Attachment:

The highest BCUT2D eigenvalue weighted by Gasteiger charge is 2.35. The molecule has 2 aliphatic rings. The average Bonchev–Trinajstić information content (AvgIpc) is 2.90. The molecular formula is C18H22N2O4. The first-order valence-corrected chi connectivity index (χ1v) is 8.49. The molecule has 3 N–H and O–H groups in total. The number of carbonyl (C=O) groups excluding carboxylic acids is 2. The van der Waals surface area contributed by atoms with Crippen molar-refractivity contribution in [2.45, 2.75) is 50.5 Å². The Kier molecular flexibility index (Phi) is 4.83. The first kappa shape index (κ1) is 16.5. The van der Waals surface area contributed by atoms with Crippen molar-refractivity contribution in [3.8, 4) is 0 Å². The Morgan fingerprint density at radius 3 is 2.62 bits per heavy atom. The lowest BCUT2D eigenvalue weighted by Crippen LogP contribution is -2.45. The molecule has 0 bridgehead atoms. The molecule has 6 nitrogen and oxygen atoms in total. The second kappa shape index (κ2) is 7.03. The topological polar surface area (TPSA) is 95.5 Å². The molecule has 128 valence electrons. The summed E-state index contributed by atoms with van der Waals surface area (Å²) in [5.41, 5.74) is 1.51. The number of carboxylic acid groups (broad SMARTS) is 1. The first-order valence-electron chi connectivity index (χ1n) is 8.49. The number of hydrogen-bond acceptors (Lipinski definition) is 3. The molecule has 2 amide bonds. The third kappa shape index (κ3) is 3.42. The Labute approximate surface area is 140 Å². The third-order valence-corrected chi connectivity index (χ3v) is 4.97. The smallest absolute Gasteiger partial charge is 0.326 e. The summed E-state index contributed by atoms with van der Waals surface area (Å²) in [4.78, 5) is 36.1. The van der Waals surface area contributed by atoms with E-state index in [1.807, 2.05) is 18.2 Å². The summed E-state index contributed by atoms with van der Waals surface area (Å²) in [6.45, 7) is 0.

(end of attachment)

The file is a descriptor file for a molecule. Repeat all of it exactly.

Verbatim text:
The highest BCUT2D eigenvalue weighted by Gasteiger charge is 2.35. The molecule has 2 aliphatic rings. The average Bonchev–Trinajstić information content (AvgIpc) is 2.90. The molecular formula is C18H22N2O4. The first-order valence-corrected chi connectivity index (χ1v) is 8.49. The molecule has 3 N–H and O–H groups in total. The number of carbonyl (C=O) groups excluding carboxylic acids is 2. The van der Waals surface area contributed by atoms with Crippen molar-refractivity contribution in [2.45, 2.75) is 50.5 Å². The Kier molecular flexibility index (Phi) is 4.83. The first kappa shape index (κ1) is 16.5. The van der Waals surface area contributed by atoms with Crippen molar-refractivity contribution in [3.8, 4) is 0 Å². The Morgan fingerprint density at radius 3 is 2.62 bits per heavy atom. The lowest BCUT2D eigenvalue weighted by Crippen LogP contribution is -2.45. The molecule has 0 bridgehead atoms. The molecule has 6 nitrogen and oxygen atoms in total. The second kappa shape index (κ2) is 7.03. The topological polar surface area (TPSA) is 95.5 Å². The molecule has 128 valence electrons. The summed E-state index contributed by atoms with van der Waals surface area (Å²) in [5.41, 5.74) is 1.51. The number of carboxylic acid groups (broad SMARTS) is 1. The first-order valence-electron chi connectivity index (χ1n) is 8.49. The number of hydrogen-bond acceptors (Lipinski definition) is 3. The molecule has 2 amide bonds. The third kappa shape index (κ3) is 3.42. The Labute approximate surface area is 140 Å². The third-order valence-corrected chi connectivity index (χ3v) is 4.97. The smallest absolute Gasteiger partial charge is 0.326 e. The summed E-state index contributed by atoms with van der Waals surface area (Å²) in [4.78, 5) is 36.1. The van der Waals surface area contributed by atoms with E-state index in [1.807, 2.05) is 18.2 Å². The summed E-state index contributed by atoms with van der Waals surface area (Å²) in [6.45, 7) is 0.